Lent Day 39: PASSOVER

In anticipation of the coming Passion Week, which is the holiest week of Christianity between Palm Sunday and Easter, we are reminded that Jesus celebrated PASSOVER with his friends. It was a Jewish ritual.

This seder meal is an act of remembrance of the Jews suffering in Egypt, and God’s act of liberation: freeing the Jewish slaves in the time of Exodus. The great Hebrew narrative goes on to tell of Moses’ leadership through his people’s times of trial and being lost in the wilderness, and acknowledges their wandering and forgetting the covenant with God, and celebrates receiving the ten commandments, and coming to their promised land.

This seder meal continues to be celebrated by Jews each year. Over time and layered by Christian tradition, we now symbolically honor a form of the seder meal as communion: our Last Supper. And during Passion Week, our Maundy Thursday supper is often a seder meal, similar to what we understand was shared by Jesus and his followers.

Below is a diagram of the seder plate in traditional Jewish customs today:

Seder meal

The meal that we celebrate at communion holds echoes that reach back through millennia, into deep memory. Yet it also has meaning now.

People continue to suffer. To seek liberation. To desire their promised land, their home, their place and way of belonging. To need redemption.

I would argue that we share spiritual ancestors and relations. And these meal hold as much meaning now, as they did thousands of years ago. Our faith  ties us to our spiritual cousins: Jews and Muslims. We are all connected by our faithfulness to One God.

This PASSOVER meal, now transformed Maundy Thursday’s meal and communion, reminds us that inside Holy Week, Passion Week, which starts and ends  triumphantly, also contains the trial and execution of our Messiah. It holds its own time of suffering and loss, and three days of absence and separation. Like those who sat down to the seder meal, remembering their past, when we partake of communion, we also remember oppression and liberation. I don’t claim that it’s the same, but that we are bound together by this shared narrative.

Like the seder meal, the Christian communion also ends in hope. Yes, we look backward, rooting ourselves in time and place and history. And yet, we also look forward with hope, believing in the transforming grace and love of God to heal and restore all of us, and ultimately, this whole world. We hope in God’s capacity to bring all of us to a common table in a mutual home … someday.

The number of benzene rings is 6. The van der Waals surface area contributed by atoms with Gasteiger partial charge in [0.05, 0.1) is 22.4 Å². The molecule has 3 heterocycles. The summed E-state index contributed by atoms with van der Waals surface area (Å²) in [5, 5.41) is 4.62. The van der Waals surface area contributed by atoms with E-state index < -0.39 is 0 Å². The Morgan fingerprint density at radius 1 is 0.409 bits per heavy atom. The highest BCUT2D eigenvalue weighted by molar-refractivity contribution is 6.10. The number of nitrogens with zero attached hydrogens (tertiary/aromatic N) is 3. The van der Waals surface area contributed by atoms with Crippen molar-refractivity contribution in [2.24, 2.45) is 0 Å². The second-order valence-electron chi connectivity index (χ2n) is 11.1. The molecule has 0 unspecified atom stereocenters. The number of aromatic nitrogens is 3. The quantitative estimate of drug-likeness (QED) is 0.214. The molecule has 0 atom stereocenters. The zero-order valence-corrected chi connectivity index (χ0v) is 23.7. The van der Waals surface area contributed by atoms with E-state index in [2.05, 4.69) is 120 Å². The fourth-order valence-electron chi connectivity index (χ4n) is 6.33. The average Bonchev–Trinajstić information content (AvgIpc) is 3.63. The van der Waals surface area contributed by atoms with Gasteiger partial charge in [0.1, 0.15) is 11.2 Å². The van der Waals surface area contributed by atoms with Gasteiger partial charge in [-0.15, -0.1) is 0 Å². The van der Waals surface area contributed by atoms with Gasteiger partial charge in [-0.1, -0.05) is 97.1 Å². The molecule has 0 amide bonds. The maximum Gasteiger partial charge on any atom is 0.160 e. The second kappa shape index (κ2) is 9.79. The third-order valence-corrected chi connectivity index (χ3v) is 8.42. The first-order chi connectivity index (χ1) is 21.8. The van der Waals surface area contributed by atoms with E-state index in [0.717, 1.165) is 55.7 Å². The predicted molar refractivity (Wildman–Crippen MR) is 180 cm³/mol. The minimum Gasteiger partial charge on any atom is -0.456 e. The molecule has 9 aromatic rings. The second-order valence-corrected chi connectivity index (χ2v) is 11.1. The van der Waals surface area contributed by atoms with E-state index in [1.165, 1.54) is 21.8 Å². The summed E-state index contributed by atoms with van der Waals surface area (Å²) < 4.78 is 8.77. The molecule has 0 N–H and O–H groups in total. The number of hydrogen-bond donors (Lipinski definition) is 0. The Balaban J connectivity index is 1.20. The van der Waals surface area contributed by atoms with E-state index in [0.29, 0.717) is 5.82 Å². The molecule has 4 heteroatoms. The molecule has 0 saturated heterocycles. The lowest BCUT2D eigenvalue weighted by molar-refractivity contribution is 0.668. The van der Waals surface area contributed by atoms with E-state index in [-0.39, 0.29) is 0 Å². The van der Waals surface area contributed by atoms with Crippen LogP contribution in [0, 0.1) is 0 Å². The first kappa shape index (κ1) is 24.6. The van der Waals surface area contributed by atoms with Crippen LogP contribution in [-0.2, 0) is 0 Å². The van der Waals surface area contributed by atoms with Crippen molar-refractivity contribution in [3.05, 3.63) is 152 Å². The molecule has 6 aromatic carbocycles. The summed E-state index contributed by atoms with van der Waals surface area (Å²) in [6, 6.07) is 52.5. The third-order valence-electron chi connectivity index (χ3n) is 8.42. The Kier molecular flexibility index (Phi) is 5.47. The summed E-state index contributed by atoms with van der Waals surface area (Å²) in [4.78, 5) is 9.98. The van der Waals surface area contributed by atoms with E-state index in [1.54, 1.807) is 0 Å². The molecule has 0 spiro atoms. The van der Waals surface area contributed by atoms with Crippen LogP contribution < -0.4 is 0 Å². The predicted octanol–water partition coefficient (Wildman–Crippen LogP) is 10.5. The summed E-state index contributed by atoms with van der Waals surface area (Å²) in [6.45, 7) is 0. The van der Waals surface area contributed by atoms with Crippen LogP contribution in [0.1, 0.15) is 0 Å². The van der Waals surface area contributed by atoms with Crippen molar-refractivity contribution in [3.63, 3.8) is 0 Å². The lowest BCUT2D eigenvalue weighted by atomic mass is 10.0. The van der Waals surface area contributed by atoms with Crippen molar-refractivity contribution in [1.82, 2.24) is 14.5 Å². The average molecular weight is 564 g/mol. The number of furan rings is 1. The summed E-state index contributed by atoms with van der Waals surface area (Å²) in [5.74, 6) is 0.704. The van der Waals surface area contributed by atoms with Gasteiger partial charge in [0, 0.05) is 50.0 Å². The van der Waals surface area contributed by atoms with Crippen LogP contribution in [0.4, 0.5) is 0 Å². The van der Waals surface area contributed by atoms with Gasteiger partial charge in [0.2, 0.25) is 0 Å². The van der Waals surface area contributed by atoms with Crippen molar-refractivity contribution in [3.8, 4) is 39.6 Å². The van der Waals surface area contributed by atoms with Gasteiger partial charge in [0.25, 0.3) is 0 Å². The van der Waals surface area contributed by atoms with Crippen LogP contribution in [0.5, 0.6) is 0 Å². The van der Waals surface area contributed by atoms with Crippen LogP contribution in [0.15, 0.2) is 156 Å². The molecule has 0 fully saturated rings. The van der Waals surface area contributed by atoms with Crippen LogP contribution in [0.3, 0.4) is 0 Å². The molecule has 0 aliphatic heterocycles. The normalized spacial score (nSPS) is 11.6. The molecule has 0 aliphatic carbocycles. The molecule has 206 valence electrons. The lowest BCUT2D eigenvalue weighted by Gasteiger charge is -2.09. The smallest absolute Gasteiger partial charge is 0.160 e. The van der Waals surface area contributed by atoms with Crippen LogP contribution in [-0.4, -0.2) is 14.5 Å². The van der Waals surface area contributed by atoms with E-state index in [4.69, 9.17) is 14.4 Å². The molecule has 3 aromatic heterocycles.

Excerpts from today’s lectionary:

  • Leviticus 23:4-6 — These are the appointed festivals of the Lord, the holy convocations, which you shall celebrate at the time appointed for them. In the first month, on the fourteenth day of the month, at twilight, there shall be a passover offering to the Lord, and on the fifteenth day of the same month is the festival of unleavened bread to the Lord.
  • 22 Luke 22:1 — Now the festival of Unleavened Bread, which is called the Passover, was near.
  • 22 Luke 22:7-8 — Then came the day of Unleavened Bread, on which the Passover lamb had to be sacrificed. So Jesus[b] sent Peter and John, saying, “Go and prepare the Passover meal for us that we may eat it.”
  • 22 Luke 22:13 — So they went and found everything as he had told them; and they prepared the Passover meal.

DAY 17: WAKE

The lectionary texts today offer up the word WAKE. It’s a call out of sleep, out of rest, and even out of death in these texts. It’s a call to be alive and attentive, to be active and present. Its a call, ultimately, to be connected to self, others and God.

In our times, we’re bombarded with messages vying for our attention. Sometimes we’re hyper-aware, and we need the chance to be peaceful, if not asleep. We require a way to distinguish between the busy-ness of responding to countless demands for our time, energy, and resources versus being awake and present in a more focused, fulfilled and beneficial way.

Sometimes, I feel worn out or frazzled all day long. As if I never catch up on rest and renewal. Usually when I feel so depleted, that’s when I’m neglecting forms of self-care, from eating well and exercising and sleeping enough to maintaining a healthy spiritual practice. At such times, when I’m too exhausted, even though I’m theoretically awake, my attention is divided. Then I’m not ‘awake’ in a way that becomes meaningful in my relationships to others, or in my capacity to work or play. So my own ‘wake up’ call is often noticing that I’m stretched too thin and overloaded, overwhelmed, and tired. Then it’s time to restore self-care practices that contribute to greater psychological and emotional balance, better mind-body connection. From these practices come more attentiveness, more energy, and more capacity to ‘do.’

We can be at peace when we’re awake. For instance, we can become centered and focused by drawing on bodily spiritual and contemplative practices such as breathing, meditation, and prayer. This can take place, varying by the style of  practice you use, either in a still position or while  moving (you can pray or meditate as you walk, for instance).